endif()

Let me know if this doesn’t work.

I did a little investigation into the -G -M flag issue. It looks like CUDA 2.3 chokes on -G -M for Visual Studio and Linux GCC, while the current beta of CUDA 3.0 handles it just fine.

I’m going to add some code to work around this issue, though it still complains in VS about the assembler not being present (oh, well).

Make sure you get at least the 1.7 version of run_nvcc.cmake from the CMake cvs repository:
http://public.kitware.com/cgi-bin/viewcvs…amp;view=markup

Indeed, I can confirm that the problem is no longer an issue on CUDA 3.0 beta.

JBigler,

Thank you for your reply. I am trying to work with a code which is not running properly on my system and became frustrated after not being able to compile and

run with the cuda-gdb debugger as noted above. After messing around with CMake 2.6 and downloading FindCUDA from the development website and getting frustrated with it,

I downloaded and installed CMake 2.8 on my system (CentOS 5.4, 64-bit) along with the CUDA 3.0 Beta and can confirm as noted by jjtapiav that compiling with the -G

flag now works, i.e. completes successfully.

I am still having problems with CMake and the CUDA runtime system in general since I am trying to play around with various optimization levels to try and better figure

out why the code I am working on is failing. See Issue 2: Consistent RayleighTest failure (“unspecified launch failure”).

However setting the various CUDA_NVCC_{RELEASE,DEBUG,MINSIZREL,RELWITHDEBINFO} strings communicates these flags to nvcc within the CMake build framework, but not to the

various parts of the nvcc compilation trajectory. In particular, optimization flags (-Ox) are not communicated to the nvopencc and ptxas trajectory components when compiling in Release mode.

With regards to documentation, I think that while the FindCUDA.cmake file does place some explanatory comments in the generated CMakeCache.txt file, how the flags are and/or are not communicated

throughout the CUDA compilation trajectory would be helpful. Additional CMake strings may also be helpful in communicating flags to the various parts of the CUDA compilation trajectory. Also it would be

helpful if any CMake CUDA compilation documentation would cross-reference the “The CUDA Compiler Driver NVCC” document supplied with the SDK. The usefulness of the “The CUDA Compiler Drvier” document

could also improved by having a more detailed description of how the various optimization levels affect assembly code generation.

Also, a developer may wish to use a release target for .cpp files and a debug target for CUDA device code. This does not appear to be possible currently with the FindCUDA.cmake implementation.

The CUDA compilation trajectory is a complex one. More documentation about it and how to use it effectively would assist developers in my opinion.

Thanks,

dpe

PS My development system is listed within on profile page.

I can’t comment on why the flags aren’t getting propagated to the various compilation stages. If the flag is getting passed to nvcc, then that’s as fas as the FindCUDA.cmake script can take you. I can’t modify how nvcc behaves.

You might try adding the ‘-v’ argument and see all the individual phases of compilation. If your nvcc flags aren’t getting propagated to the right component, try looking at the documentation of nvcc to see what flags you might specify to get the desired behavior.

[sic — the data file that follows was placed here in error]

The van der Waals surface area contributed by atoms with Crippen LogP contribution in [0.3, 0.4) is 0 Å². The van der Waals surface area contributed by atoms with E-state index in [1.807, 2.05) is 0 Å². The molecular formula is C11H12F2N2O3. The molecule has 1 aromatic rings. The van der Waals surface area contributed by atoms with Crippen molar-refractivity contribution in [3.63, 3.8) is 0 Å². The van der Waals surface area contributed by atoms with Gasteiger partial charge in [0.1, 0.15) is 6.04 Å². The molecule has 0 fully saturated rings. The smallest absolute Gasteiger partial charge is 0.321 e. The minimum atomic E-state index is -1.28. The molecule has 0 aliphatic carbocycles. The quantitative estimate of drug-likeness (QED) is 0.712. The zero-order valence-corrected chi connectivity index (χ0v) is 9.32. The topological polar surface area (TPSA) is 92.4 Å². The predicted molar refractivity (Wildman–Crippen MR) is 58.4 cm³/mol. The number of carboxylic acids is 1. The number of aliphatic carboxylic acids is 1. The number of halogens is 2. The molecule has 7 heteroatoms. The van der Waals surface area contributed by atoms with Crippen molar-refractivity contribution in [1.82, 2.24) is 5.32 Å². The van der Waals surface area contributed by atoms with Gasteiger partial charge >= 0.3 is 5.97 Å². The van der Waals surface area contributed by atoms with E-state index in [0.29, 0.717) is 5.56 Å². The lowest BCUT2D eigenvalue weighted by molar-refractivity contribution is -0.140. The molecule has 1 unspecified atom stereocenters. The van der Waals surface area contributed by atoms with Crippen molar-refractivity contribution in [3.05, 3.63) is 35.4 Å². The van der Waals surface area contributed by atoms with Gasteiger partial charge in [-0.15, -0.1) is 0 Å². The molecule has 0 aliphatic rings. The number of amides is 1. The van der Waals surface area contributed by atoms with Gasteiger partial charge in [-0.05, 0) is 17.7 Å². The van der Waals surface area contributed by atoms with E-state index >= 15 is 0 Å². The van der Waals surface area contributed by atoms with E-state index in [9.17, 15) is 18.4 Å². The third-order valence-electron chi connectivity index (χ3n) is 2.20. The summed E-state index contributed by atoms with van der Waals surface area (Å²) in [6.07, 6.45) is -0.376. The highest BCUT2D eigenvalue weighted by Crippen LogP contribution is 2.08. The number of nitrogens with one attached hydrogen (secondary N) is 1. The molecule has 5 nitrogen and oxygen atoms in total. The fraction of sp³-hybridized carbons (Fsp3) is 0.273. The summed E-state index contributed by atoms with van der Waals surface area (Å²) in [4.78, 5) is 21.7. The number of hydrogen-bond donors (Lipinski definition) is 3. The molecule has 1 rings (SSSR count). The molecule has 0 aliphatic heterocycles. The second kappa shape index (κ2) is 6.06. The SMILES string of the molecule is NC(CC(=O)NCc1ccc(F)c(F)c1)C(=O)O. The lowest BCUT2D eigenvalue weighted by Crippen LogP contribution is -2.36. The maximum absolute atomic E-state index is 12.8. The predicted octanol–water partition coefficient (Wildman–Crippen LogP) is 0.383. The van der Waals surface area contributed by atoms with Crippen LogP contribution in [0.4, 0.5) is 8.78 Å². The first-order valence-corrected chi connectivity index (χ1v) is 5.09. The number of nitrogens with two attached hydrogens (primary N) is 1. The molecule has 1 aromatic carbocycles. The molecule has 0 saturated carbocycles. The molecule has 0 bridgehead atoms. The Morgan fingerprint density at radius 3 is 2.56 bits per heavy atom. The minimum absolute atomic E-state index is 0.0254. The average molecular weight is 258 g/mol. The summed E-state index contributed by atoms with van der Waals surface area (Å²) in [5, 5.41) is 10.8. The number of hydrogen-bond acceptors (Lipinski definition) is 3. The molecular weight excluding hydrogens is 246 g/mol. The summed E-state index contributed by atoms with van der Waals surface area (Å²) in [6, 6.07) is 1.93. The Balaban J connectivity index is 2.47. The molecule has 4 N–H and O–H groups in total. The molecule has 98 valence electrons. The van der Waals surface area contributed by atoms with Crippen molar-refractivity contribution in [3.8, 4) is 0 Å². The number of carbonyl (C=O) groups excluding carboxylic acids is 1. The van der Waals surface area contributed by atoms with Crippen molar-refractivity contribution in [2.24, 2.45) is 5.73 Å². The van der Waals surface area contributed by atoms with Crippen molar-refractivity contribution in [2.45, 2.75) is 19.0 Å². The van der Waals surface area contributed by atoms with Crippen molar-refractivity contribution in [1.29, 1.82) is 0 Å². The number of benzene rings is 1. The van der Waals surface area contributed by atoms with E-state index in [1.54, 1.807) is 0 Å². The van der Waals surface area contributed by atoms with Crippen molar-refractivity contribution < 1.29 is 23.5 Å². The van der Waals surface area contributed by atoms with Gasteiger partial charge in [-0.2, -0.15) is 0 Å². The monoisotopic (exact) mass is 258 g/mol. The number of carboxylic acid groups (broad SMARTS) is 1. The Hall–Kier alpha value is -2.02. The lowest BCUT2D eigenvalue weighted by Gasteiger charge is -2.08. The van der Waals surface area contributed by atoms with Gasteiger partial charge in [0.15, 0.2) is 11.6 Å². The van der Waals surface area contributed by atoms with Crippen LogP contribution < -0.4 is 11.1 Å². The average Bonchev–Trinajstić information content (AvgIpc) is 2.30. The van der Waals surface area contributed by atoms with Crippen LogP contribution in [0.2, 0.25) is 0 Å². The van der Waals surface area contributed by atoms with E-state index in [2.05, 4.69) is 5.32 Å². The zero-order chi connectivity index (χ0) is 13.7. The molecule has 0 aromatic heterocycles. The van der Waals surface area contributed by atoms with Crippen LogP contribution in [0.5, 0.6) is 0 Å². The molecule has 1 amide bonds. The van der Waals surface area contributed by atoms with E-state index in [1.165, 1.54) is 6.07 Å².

Providing a link or reference to the CUDA nvcc docs is a good idea. I’ll go ahead and add this. I’ll try and pass this feedback related to the CUDA Compiler Driver document on to the CUDA team. Also, the documentation for FindCUDA is in the FindCUDA.cmake file not in the CMakeCache.txt file. Those doc strings in there are merely reminders of what the variable should be. See cmake --help-module FindCUDA for documentation on FindCUDA. Keep in mind that FindCUDA isn’t going to document nvcc much. NVCC has its own documentation. This script is just designed to help you call nvcc as part of your build system.

As far as specifying specific flags to various stages in the compilation, I’ve toyed with the idea of adding special CMake flags for this, but I haven’t found a compelling use case. You can simply add the flags to the CUDA_NVCC_FLAGS if you want that behavior.

Try setting CUDA_PROPAGATE_HOST_FLAGS to OFF. This will not propagate any of the host compiler flags from CMAKE_CXX_FLAGS to nvcc via -Xcompiler. It seems to me you could then set the host compiler flags to whatever you want with the CUDA_NVCC_FLAGS or with the OPTIONS flags to CUDA_ADD_LIBRARY (see the FindCUDA docs).

Indeed it is. It might be useful to start a new thread with your concerns about the CUDA compilation trajectory documentation, so that your comments don’t get lost in this thread.

Thanks for the reply and suggestions. I was ultimately able to resolve my runtime failure problem by explicitly passing optimization flags to the various CUDA compilation trajectory components … see my post here.

Per your suggestion, I have posted a follow up query [topic=“154876”]“What do optimization levels do?”[/topic] to try and get a better understanding of my problem and whether pursuing additional work to get higher optimizations levels (-O2 and greater) to work is worth it.

Thanks again for your assistance.

dpe